The Israel-Sudan Deal Is a Blow to Both Hamas and Iran

While peace between Jerusalem and Khartoum is unlikely to bring the mutual economic benefits that accompany the deals with Bahrain and the United Arab Emirates, it offers much else to the Jewish state. Yoav Limor explains:

[F]rom an Arab-Muslim standpoint, the accord means another dent has been made in the wall of opposition Israel faces in the Arab world. Sudan . . . has now become the fifth Arab nation to recognize Israel, and by doing so it has further chipped at the notion that any progress between the Arab world and Israel is inextricably linked to the Palestinian issue.

[No less important] is the security issue. [Once] Iranian ships regularly docked at Port Sudan, en route to delivering anything from rockets and mortars to anti-tank missiles, explosives, and weapons to Hizballah in Lebanon and Hamas and Islamic Jihad in the Gaza Strip. . . . [I]t seems that the new agreement will make it possible to tighten further control over any terrorist activity on Sudanese soil.

This deals a significant blow to terrorist organizations, and especially to their chief patron, Iran, which is no doubt concerned about the growing number of smuggling routes being cordoned off, as well as the growing number of Muslim countries that are choosing to seek peace with Israel.

Tehran will undoubtedly carve out new smuggling routes to keep assisting its proxies in Lebanon and Gaza, and the ayatollahs will certainly do what they can to pressure Arab leaders against following in the footsteps of the UAE, Bahrain, and Sudan.

Read more at Israel Hayom

More about: Hamas, Iran, Israel diplomacy, Israeli Security, Sudan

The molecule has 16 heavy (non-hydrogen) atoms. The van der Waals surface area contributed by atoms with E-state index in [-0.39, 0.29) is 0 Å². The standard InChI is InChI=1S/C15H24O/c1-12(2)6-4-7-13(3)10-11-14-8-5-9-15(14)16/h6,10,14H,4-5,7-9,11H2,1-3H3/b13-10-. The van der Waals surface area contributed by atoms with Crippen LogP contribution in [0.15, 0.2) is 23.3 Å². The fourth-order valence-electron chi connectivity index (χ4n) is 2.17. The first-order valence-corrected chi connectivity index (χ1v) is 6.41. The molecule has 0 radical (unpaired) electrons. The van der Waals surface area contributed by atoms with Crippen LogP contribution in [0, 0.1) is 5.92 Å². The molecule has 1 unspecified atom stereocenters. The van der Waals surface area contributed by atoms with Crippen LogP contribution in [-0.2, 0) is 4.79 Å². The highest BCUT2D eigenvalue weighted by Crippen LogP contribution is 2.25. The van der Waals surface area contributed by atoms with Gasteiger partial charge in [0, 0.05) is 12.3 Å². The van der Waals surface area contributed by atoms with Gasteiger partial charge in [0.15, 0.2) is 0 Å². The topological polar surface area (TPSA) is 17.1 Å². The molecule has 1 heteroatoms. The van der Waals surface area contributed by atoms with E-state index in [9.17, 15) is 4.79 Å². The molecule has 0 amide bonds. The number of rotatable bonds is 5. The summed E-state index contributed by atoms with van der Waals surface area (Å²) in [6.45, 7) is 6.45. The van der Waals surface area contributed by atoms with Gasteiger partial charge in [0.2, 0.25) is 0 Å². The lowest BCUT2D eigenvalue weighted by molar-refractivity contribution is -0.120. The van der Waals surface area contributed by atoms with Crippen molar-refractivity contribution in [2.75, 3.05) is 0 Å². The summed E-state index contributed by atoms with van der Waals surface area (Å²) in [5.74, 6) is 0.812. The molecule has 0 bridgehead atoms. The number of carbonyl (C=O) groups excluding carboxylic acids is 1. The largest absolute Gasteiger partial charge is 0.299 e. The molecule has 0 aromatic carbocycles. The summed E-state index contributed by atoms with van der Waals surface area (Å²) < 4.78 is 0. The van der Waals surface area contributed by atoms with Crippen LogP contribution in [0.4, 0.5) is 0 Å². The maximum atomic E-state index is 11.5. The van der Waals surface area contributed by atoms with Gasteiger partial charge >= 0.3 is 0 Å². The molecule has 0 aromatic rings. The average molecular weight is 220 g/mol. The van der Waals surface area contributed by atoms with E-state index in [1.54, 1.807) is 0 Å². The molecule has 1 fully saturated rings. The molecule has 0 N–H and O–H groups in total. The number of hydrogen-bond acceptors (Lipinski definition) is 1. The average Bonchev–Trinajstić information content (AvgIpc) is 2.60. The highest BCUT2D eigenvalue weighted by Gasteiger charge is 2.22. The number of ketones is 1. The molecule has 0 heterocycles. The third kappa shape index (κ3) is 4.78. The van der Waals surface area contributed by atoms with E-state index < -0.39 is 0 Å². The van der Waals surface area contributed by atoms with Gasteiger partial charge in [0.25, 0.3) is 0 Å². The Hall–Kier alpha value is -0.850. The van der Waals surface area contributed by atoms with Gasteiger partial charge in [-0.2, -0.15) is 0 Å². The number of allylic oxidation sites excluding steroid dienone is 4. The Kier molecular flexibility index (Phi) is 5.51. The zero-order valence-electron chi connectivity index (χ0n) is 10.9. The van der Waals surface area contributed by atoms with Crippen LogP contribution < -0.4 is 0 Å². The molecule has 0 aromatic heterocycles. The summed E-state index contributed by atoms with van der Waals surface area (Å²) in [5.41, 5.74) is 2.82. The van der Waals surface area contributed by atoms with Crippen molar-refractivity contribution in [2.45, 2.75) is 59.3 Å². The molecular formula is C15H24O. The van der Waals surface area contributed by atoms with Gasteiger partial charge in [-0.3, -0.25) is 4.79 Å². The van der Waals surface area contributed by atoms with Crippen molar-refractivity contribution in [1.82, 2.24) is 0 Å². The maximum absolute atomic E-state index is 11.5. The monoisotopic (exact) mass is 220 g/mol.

Israel Just Sent Iran a Clear Message

Early Friday morning, Israel attacked military installations near the Iranian cities of Isfahan and nearby Natanz, the latter being one of the hubs of the country’s nuclear program. Jerusalem is not taking credit for the attack, and none of the details are too certain, but it seems that the attack involved multiple drones, likely launched from within Iran, as well as one or more missiles fired from Syrian or Iraqi airspace. Strikes on Syrian radar systems shortly beforehand probably helped make the attack possible, and there were reportedly strikes on Iraq as well.

Iran itself is downplaying the attack, but the S-300 air-defense batteries in Isfahan appear to have been destroyed or damaged. This is a sophisticated Russian-made system positioned to protect the Natanz nuclear installation. In other words, Israel has demonstrated that Iran’s best technology can’t protect the country’s skies from the IDF. As Yossi Kuperwasser puts it, the attack, combined with the response to the assault on April 13,

clarified to the Iranians that whereas we [Israelis] are not as vulnerable as they thought, they are more vulnerable than they thought. They have difficulty hitting us, but we have no difficulty hitting them.

Nobody knows exactly how the operation was carried out. . . . It is good that a question mark hovers over . . . what exactly Israel did. Let’s keep them wondering. It is good for deniability and good for keeping the enemy uncertain.

The fact that we chose targets that were in the vicinity of a major nuclear facility but were linked to the Iranian missile and air forces was a good message. It communicated that we can reach other targets as well but, as we don’t want escalation, we chose targets nearby that were involved in the attack against Israel. I think it sends the message that if we want to, we can send a stronger message. Israel is not seeking escalation at the moment.

Read more at Jewish Chronicle

More about: Iran, Israeli Security